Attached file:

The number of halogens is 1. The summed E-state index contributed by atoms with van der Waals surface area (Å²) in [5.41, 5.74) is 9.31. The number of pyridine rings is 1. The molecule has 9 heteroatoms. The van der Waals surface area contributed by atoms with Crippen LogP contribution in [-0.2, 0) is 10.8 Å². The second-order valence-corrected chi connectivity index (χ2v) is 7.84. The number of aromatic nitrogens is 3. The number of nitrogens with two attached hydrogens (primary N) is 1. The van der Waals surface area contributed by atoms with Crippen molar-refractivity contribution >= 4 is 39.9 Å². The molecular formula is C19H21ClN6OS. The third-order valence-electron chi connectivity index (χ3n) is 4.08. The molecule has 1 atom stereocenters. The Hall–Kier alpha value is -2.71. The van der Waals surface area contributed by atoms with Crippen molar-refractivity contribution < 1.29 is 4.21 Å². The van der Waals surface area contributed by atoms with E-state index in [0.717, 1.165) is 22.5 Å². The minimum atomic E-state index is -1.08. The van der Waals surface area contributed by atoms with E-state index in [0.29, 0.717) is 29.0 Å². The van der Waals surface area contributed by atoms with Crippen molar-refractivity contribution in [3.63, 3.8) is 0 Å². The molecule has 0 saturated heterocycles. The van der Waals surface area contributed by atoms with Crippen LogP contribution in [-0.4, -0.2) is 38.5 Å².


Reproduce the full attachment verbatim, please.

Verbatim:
The number of halogens is 1. The summed E-state index contributed by atoms with van der Waals surface area (Å²) in [5.41, 5.74) is 9.31. The number of pyridine rings is 1. The molecule has 9 heteroatoms. The van der Waals surface area contributed by atoms with Crippen LogP contribution in [-0.2, 0) is 10.8 Å². The second-order valence-corrected chi connectivity index (χ2v) is 7.84. The number of aromatic nitrogens is 3. The number of nitrogens with two attached hydrogens (primary N) is 1. The van der Waals surface area contributed by atoms with Crippen molar-refractivity contribution >= 4 is 39.9 Å². The molecular formula is C19H21ClN6OS. The third-order valence-electron chi connectivity index (χ3n) is 4.08. The molecule has 1 atom stereocenters. The Hall–Kier alpha value is -2.71. The van der Waals surface area contributed by atoms with Crippen molar-refractivity contribution < 1.29 is 4.21 Å². The van der Waals surface area contributed by atoms with E-state index in [0.717, 1.165) is 22.5 Å². The minimum atomic E-state index is -1.08. The van der Waals surface area contributed by atoms with E-state index in [0.29, 0.717) is 29.0 Å². The van der Waals surface area contributed by atoms with Crippen molar-refractivity contribution in [3.63, 3.8) is 0 Å². The molecule has 0 saturated heterocycles. The van der Waals surface area contributed by atoms with Crippen LogP contribution in [-0.4, -0.2) is 38.5 Å².